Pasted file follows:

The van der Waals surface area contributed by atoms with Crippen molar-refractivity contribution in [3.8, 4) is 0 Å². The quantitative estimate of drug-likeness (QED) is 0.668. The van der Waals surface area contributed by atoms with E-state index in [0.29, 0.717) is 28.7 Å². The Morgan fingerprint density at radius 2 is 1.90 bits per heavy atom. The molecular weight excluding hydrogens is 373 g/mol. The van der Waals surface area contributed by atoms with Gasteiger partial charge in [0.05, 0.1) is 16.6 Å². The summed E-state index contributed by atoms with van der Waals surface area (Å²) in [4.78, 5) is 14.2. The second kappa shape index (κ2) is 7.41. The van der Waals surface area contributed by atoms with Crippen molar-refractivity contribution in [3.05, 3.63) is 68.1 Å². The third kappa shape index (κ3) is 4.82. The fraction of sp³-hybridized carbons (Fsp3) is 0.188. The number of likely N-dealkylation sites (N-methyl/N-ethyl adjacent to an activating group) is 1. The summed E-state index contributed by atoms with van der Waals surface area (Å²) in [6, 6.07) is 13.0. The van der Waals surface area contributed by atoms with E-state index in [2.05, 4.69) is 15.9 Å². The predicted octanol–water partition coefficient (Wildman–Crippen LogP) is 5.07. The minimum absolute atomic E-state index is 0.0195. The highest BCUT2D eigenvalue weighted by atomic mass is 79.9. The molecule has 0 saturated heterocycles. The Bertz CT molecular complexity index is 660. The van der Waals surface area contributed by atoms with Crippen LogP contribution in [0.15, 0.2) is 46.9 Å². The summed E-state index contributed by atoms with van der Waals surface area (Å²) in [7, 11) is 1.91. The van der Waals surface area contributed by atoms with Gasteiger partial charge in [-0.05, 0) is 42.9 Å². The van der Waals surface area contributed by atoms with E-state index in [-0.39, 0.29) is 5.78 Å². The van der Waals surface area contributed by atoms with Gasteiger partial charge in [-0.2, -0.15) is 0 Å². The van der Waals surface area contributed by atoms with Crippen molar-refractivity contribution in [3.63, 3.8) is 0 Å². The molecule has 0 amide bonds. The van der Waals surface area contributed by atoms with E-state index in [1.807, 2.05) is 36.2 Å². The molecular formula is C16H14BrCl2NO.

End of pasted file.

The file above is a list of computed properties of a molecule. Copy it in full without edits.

The van der Waals surface area contributed by atoms with Crippen molar-refractivity contribution in [3.8, 4) is 0 Å². The quantitative estimate of drug-likeness (QED) is 0.668. The van der Waals surface area contributed by atoms with E-state index in [0.29, 0.717) is 28.7 Å². The Morgan fingerprint density at radius 2 is 1.90 bits per heavy atom. The molecular weight excluding hydrogens is 373 g/mol. The van der Waals surface area contributed by atoms with Gasteiger partial charge in [0.05, 0.1) is 16.6 Å². The summed E-state index contributed by atoms with van der Waals surface area (Å²) in [4.78, 5) is 14.2. The second kappa shape index (κ2) is 7.41. The van der Waals surface area contributed by atoms with Crippen molar-refractivity contribution in [3.05, 3.63) is 68.1 Å². The third kappa shape index (κ3) is 4.82. The fraction of sp³-hybridized carbons (Fsp3) is 0.188. The number of likely N-dealkylation sites (N-methyl/N-ethyl adjacent to an activating group) is 1. The summed E-state index contributed by atoms with van der Waals surface area (Å²) in [6, 6.07) is 13.0. The van der Waals surface area contributed by atoms with E-state index in [2.05, 4.69) is 15.9 Å². The predicted octanol–water partition coefficient (Wildman–Crippen LogP) is 5.07. The minimum absolute atomic E-state index is 0.0195. The highest BCUT2D eigenvalue weighted by atomic mass is 79.9. The molecule has 0 saturated heterocycles. The Bertz CT molecular complexity index is 660. The van der Waals surface area contributed by atoms with Crippen LogP contribution in [0.15, 0.2) is 46.9 Å². The summed E-state index contributed by atoms with van der Waals surface area (Å²) in [7, 11) is 1.91. The van der Waals surface area contributed by atoms with Gasteiger partial charge in [-0.05, 0) is 42.9 Å². The van der Waals surface area contributed by atoms with E-state index in [-0.39, 0.29) is 5.78 Å². The van der Waals surface area contributed by atoms with Gasteiger partial charge in [-0.2, -0.15) is 0 Å². The van der Waals surface area contributed by atoms with Crippen molar-refractivity contribution in [3.63, 3.8) is 0 Å². The molecule has 0 amide bonds. The van der Waals surface area contributed by atoms with E-state index in [1.807, 2.05) is 36.2 Å². The molecular formula is C16H14BrCl2NO.